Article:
One woman's personal challenge to see how long she can go without buying new clothes by mending, making and thrifting.
I'm clearly spending WAY too much time sitting around in my PJs these days. To solve this problem, I bought a flannel shirt from the op shop and some flannel fabric to make myself a new pair of PJ bottoms by cutting a pattern from one of the pairs that died.
One woman's personal challenge to see how long she can go without buying new clothes by mending, making and thrifting.

Better than shop-bought

It's the longest time since I've sewn a garment, but it only took an afternoon. I have to admit I got into them the minute I got home yesterday – they're so comfortable, and making them myself meant I actually got a pair of pants long enough for me.

I can see these ones will be in danger of wearing through too!
One woman's personal challenge to see how long she can go without buying new clothes by mending, making and thrifting.
There are so many great indie pattern makers out there these days and lots of online inspiration. Have you been getting back into making your own clothes?

*Except for the gym emergency back here.

Sunday, 27 May 2018

The textile art of Second Skin

Last month, Tenfold Textile Collective held its second group show in the very welcoming city of Ballarat. The exhibition was open Thurs – Sun for three weeks. We were really happy, and maybe a little surprised by the number of visitors we had, both locals and those making the trip up from Melbourne (or beyond).
Page 5 and Page 47, Tara Glastonbury
The works in the exhibition started with the notion of textiles as a second skin. Throughout our lives our skin is almost always in contact with textiles. From being wrapped in cloth at birth and again at death, using it as a protective layer, as an evolving form of self-expression and a statement of our values through the textiles we choose to use. We sit on cloth, sleep between its layers, decorate our homes with it and work with it.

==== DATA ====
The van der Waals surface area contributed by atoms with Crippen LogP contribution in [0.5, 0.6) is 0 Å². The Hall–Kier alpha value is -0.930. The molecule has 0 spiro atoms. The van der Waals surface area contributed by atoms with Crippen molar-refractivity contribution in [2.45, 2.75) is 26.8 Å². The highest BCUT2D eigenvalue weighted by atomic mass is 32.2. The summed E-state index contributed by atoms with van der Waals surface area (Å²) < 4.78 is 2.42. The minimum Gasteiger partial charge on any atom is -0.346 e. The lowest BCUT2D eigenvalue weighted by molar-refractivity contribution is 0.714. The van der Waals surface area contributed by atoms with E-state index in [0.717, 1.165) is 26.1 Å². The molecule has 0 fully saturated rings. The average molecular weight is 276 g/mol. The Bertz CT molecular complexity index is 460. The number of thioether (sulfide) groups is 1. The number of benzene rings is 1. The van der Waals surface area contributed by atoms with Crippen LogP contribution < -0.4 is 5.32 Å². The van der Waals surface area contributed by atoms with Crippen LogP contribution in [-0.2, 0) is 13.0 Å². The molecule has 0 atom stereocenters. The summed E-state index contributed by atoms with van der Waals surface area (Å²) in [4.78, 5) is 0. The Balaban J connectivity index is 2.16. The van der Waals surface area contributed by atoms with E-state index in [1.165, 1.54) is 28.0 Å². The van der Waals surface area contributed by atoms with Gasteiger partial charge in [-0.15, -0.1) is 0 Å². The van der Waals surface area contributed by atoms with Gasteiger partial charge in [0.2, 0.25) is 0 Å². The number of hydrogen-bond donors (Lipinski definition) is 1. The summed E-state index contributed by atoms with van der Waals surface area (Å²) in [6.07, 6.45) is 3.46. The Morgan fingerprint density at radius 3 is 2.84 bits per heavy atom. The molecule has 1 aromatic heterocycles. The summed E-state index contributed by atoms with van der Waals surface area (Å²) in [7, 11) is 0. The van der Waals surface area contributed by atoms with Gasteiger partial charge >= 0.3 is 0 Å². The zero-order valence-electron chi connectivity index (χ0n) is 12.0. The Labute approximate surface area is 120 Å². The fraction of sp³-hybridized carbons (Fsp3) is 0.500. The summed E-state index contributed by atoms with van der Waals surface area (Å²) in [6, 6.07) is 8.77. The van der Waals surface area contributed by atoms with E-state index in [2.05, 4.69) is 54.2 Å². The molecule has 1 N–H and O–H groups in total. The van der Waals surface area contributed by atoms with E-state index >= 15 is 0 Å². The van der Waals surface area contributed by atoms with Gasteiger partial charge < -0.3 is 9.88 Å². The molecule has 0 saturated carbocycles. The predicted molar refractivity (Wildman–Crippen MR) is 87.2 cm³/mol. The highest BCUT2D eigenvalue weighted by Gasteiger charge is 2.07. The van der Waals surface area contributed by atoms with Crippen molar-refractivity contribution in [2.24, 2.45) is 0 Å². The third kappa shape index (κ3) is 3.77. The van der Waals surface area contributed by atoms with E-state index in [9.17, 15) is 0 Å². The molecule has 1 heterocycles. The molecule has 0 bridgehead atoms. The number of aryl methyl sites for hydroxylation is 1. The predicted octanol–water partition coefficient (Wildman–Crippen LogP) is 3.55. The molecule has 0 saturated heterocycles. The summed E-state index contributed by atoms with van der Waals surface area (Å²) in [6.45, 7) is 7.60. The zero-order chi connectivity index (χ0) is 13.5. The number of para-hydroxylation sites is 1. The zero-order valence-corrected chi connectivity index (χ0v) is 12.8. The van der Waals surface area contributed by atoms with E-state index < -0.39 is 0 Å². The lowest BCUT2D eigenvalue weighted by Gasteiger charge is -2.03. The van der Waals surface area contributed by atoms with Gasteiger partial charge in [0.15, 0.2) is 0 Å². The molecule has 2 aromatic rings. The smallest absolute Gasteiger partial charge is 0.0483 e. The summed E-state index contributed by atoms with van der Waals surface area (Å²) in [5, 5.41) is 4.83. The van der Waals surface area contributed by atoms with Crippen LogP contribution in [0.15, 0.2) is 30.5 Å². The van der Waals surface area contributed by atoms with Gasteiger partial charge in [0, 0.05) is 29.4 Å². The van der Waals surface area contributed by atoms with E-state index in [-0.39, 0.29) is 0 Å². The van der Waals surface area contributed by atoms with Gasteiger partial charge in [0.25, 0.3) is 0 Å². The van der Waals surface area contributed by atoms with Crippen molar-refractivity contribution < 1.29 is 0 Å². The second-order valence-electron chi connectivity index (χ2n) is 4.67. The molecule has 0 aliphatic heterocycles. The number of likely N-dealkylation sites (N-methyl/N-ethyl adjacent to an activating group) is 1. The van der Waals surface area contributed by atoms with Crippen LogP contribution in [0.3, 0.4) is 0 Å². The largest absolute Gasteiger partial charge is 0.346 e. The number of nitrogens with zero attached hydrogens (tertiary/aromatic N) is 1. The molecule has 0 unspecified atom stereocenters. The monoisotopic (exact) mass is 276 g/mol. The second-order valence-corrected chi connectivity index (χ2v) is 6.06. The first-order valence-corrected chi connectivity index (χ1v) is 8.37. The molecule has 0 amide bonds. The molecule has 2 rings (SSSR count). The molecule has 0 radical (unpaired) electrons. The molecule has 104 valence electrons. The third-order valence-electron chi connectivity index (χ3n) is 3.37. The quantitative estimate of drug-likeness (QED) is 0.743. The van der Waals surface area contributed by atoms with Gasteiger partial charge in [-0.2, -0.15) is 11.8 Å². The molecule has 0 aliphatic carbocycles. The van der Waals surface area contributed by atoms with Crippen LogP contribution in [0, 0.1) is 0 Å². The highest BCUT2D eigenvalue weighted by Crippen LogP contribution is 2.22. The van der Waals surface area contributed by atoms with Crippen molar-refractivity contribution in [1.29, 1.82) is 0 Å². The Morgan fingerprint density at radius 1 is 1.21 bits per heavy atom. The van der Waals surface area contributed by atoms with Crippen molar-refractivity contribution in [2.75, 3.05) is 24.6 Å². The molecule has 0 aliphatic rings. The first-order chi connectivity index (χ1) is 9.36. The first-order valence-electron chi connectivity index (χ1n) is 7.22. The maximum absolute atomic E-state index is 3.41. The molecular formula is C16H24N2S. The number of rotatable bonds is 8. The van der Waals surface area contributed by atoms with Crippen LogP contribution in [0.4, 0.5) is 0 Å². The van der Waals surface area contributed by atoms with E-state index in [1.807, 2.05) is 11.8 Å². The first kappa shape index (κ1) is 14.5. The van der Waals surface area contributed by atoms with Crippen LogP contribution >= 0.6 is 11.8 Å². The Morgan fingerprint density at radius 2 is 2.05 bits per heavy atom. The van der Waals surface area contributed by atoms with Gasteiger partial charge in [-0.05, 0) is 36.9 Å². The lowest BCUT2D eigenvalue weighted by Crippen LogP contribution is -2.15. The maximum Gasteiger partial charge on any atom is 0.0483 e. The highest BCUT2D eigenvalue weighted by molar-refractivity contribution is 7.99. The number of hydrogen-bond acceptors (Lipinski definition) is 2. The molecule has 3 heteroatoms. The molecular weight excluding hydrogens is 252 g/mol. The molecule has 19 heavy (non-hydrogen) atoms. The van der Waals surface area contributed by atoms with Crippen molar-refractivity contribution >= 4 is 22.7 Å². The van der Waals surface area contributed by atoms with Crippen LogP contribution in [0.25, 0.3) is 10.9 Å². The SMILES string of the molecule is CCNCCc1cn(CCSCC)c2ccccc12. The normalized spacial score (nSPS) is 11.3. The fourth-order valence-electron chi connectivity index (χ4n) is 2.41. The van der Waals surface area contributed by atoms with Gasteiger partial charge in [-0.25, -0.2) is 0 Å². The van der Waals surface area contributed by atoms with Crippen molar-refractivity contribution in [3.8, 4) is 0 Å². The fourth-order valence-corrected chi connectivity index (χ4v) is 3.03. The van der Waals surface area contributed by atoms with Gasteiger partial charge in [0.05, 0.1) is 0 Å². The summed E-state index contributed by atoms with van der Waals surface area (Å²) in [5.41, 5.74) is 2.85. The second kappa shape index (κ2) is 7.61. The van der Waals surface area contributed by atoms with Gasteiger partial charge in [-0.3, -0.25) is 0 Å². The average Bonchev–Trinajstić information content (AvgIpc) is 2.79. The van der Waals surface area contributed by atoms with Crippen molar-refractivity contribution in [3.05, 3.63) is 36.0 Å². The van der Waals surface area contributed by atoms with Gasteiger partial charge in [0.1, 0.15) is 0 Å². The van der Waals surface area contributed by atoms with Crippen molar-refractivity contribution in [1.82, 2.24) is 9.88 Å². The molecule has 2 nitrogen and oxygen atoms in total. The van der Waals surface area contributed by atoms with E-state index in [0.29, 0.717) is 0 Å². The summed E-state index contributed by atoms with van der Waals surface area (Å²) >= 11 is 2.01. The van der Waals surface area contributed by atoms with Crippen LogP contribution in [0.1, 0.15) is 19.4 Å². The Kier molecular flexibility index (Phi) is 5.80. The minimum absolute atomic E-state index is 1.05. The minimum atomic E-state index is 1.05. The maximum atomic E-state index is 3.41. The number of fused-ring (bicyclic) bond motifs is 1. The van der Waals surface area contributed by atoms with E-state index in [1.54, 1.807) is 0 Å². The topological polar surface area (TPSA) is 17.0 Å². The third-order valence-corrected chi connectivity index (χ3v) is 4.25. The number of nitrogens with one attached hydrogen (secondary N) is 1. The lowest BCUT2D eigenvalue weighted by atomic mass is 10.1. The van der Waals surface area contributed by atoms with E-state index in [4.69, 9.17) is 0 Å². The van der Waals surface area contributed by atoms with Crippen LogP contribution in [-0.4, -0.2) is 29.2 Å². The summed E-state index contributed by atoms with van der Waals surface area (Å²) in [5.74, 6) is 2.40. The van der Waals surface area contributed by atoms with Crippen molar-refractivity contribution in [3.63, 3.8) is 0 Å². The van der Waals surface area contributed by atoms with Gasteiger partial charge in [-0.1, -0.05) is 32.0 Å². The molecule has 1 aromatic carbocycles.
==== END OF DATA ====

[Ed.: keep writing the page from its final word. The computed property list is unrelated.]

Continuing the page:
Left: Lou Hicks, from Amour de soi series. Centre and right: Morgana Robb, Skin series (all three pics by Paul Hicks)
The pieces explored notions of identity, ageing, emotional expression and belonging, and featured natural fibres, found objects, recycled clothing, clay and plastic bags.
Rose Kulak, Fibreshed Scarves
My quilts (at top) are based on page layout grids. Taking my older working identity, or skin, as a design manager and fitting it to my newer skin as a quilt designer and maker. The rules and conventions of graphic design being made to fit quilt design. They are also a celebration of the freedom of having complete creative control rather than being dictated to by a client.
Claire Munnings, Shield Maiden (photo by Paul Hicks)
‘What do you do?’ is one of the first things we ask people we’ve newly met, and ‘How’s work going?’ for friends and family. How we earn a living is a large part of our identity in Australia. Not having an easy answer to these questions for the last few years has made for unsettling times, as I no longer fit into an accepted mould.
Korina Leoncio, Weathered series
The quilts are also made from another second skin – our clothing. Leftover toiles from my pattern making, clothes of mine that are no longer wearable, and donated pieces all went in to the works.
Lisa Mori, Slow 1, 2 and 3
No matter how early I start, I still seem to be sewing things at the last minute – it didn't help that I changed my mind so many times before settling on an idea for this one too.
It's a good discipline though. I've missed two other deadlines recently, for shows I would have liked to submit my quilts to, but juggling work alongside making means quilts don't always take priority. The Tenfold exhibitions are not deadlines that can be let go so easily, and for that I'm grateful.
Left: Sarah Williams, The Story Behind. Centre and right: Ana Petidis, Untitled Cloth
I've spoken to quite a few textile artists recently who've asked how we've come together as a group and how we manage to put on exhibitions. It's made me realise again how lucky it was for us to have magically landed in the same year to study. Beyond that though, it's keeping your eye out for gallery call-outs, ongoing proposal writing even when you've been rejected, and providing each other with motivation to continue. I hope some of the textile artists that visited our show are now tempted to organise their own... We're already back to writing proposals for 2019!
Jem Olsen, The Daily Disrupted